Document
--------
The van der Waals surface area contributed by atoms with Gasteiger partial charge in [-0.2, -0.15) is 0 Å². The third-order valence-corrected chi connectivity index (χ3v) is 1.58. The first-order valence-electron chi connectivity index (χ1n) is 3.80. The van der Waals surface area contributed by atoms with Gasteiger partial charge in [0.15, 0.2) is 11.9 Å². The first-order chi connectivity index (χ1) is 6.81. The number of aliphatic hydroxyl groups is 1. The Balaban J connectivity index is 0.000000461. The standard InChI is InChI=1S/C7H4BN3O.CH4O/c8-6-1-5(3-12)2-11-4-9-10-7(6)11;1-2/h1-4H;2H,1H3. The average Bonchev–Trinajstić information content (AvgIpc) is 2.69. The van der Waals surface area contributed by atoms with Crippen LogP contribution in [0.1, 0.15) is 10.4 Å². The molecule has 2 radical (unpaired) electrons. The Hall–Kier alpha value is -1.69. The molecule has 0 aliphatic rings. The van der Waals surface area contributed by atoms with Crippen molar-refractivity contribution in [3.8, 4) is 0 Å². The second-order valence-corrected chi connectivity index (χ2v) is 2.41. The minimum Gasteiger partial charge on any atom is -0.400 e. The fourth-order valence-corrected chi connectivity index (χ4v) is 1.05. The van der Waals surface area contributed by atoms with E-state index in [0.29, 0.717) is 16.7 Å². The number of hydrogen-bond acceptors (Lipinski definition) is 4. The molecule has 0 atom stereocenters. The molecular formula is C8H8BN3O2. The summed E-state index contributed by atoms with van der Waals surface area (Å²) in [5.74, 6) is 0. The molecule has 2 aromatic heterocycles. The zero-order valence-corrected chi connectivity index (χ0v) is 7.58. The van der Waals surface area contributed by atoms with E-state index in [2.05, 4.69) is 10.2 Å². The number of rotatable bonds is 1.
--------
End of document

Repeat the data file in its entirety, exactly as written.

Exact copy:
The van der Waals surface area contributed by atoms with Gasteiger partial charge in [-0.2, -0.15) is 0 Å². The third-order valence-corrected chi connectivity index (χ3v) is 1.58. The first-order valence-electron chi connectivity index (χ1n) is 3.80. The van der Waals surface area contributed by atoms with Gasteiger partial charge in [0.15, 0.2) is 11.9 Å². The first-order chi connectivity index (χ1) is 6.81. The number of aliphatic hydroxyl groups is 1. The Balaban J connectivity index is 0.000000461. The standard InChI is InChI=1S/C7H4BN3O.CH4O/c8-6-1-5(3-12)2-11-4-9-10-7(6)11;1-2/h1-4H;2H,1H3. The average Bonchev–Trinajstić information content (AvgIpc) is 2.69. The van der Waals surface area contributed by atoms with Crippen LogP contribution in [0.1, 0.15) is 10.4 Å². The molecule has 2 radical (unpaired) electrons. The Hall–Kier alpha value is -1.69. The molecule has 0 aliphatic rings. The van der Waals surface area contributed by atoms with Crippen molar-refractivity contribution in [3.8, 4) is 0 Å². The second-order valence-corrected chi connectivity index (χ2v) is 2.41. The minimum Gasteiger partial charge on any atom is -0.400 e. The fourth-order valence-corrected chi connectivity index (χ4v) is 1.05. The van der Waals surface area contributed by atoms with E-state index in [0.29, 0.717) is 16.7 Å². The number of hydrogen-bond acceptors (Lipinski definition) is 4. The molecule has 0 atom stereocenters. The molecular formula is C8H8BN3O2. The summed E-state index contributed by atoms with van der Waals surface area (Å²) in [5.74, 6) is 0. The molecule has 2 aromatic heterocycles. The zero-order valence-corrected chi connectivity index (χ0v) is 7.58. The van der Waals surface area contributed by atoms with E-state index in [2.05, 4.69) is 10.2 Å². The number of rotatable bonds is 1.